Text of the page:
Surface finish


There is often confusion between the terms “Seal face flatness” and “Seal face surface finish”. Seal face surface finish addresses the subject of roughness and is measured in terms of R.M.S. (root mean square) or C.L.A. (center line average). There are a couple of ways to make the measurement:

  • We can do it manually by comparing our sample to metal standards that have been polished to different degrees of roughness.
  • You can place the sample in piece of equipment that projects a blown up version of the sample on a screen and measures the roughness by a built in scale. This equipment is called a profilometer.
  • You can use an instrument that drags a sensitive probe across the piece and measures finish in that manner.

Flatness is a different term that describes a level surface that has no elevations or depressions. We use terms like waviness, or concave and convex surfaces to describe the condition when we refer to mechanical seal faces. It is this flatness that is of the most concern to us because testing has shown that if the faces are separated by a space of about two microns or more, the seal faces will show visible leakage, and depending upon the separation, let solids penetrate that might score or in some way injure these lapped faces.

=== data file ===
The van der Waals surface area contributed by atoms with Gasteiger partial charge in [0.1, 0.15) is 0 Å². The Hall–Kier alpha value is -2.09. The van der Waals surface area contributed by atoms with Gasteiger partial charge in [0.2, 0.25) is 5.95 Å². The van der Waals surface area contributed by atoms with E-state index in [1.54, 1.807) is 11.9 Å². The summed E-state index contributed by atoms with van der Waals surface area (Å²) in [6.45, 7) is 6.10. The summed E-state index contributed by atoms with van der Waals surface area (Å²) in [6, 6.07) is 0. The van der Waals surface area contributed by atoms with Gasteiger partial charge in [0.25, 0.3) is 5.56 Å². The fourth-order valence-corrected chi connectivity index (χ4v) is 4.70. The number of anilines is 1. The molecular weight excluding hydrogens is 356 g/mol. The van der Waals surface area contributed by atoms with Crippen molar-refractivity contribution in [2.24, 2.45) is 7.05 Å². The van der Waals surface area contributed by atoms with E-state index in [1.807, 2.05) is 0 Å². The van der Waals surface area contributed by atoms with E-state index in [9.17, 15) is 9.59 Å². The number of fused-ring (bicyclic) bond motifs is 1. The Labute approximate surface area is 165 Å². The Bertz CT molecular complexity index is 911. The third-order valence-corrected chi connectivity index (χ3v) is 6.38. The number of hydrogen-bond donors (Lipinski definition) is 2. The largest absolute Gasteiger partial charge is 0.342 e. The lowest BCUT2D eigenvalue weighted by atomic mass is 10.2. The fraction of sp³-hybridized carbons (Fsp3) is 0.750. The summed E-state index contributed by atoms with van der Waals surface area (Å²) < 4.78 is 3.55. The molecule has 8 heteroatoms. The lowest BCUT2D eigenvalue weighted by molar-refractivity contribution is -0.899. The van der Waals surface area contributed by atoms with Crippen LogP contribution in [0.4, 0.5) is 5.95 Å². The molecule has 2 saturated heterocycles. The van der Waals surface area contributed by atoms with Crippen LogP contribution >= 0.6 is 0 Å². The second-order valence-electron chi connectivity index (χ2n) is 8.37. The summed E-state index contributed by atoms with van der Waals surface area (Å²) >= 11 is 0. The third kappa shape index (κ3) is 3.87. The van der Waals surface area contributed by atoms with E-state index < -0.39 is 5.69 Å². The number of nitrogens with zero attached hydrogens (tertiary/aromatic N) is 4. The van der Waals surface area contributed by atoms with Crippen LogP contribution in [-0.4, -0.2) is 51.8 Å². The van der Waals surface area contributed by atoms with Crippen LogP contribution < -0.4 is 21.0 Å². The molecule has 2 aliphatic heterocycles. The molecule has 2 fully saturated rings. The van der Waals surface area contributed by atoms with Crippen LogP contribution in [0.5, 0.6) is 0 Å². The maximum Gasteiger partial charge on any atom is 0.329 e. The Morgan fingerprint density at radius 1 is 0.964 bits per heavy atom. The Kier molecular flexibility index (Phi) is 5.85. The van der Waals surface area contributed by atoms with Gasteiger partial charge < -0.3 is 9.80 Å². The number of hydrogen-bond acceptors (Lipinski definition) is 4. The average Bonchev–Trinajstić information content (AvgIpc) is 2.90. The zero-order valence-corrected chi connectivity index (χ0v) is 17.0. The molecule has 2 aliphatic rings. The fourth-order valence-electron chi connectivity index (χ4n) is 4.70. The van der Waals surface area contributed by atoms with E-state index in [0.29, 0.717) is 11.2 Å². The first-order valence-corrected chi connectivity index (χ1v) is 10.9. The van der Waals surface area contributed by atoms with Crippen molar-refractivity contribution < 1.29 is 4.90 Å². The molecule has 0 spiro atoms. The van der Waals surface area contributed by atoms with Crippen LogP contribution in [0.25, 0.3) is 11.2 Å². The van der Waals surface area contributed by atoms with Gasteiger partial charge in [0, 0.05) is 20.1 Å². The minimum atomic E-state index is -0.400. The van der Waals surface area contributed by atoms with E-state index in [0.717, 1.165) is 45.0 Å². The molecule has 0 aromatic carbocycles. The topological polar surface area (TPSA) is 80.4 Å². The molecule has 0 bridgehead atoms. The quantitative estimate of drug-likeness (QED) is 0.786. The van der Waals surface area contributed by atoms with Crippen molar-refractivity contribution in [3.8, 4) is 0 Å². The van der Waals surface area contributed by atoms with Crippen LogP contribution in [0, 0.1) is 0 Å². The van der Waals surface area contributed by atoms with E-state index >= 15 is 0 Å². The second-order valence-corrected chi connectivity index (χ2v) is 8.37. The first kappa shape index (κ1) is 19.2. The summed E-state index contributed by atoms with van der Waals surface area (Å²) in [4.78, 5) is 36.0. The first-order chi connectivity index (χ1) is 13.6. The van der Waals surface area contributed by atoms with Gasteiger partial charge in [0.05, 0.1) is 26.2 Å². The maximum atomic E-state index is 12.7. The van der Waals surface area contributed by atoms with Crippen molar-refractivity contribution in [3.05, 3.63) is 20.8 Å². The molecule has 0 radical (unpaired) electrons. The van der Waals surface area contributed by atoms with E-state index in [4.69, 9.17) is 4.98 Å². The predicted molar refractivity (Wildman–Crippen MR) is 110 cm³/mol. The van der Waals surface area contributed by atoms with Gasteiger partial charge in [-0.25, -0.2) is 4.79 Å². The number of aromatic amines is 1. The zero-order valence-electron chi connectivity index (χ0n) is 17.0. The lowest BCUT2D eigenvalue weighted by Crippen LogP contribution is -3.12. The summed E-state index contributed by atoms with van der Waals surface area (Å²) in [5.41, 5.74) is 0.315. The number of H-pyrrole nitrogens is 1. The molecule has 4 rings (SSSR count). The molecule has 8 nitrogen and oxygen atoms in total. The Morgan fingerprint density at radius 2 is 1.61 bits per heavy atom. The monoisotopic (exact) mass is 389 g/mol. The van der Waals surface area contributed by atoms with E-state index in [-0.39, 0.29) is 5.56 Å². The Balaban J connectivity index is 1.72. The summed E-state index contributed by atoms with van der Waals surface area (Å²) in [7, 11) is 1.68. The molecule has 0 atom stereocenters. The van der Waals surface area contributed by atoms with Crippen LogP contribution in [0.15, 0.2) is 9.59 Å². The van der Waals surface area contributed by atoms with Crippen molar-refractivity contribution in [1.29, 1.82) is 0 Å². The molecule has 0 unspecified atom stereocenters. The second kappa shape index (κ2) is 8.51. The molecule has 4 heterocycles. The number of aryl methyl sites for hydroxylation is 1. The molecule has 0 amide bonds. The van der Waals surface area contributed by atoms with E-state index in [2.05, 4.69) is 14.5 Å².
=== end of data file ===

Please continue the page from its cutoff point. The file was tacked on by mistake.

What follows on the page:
There are several ways you could measure flatness:

  • You could place a straight edge on the surface and look for daylight between the straight edge and the sample. As you would guess this method is not accurate enough for our purposes.
  • You could place “machinist’s bluing dye” on a known flat, rub the sample piece against it and look for transfer of the dye. Again this method would not be accurate enough for our purposes.
  • You could read the flatness by using an optical flat and a monochromatic light source, and this is the method that is used by all of us in the sealing industry.

Optical flat, O014

Monochromatic light, M027


  • On February 17, 2018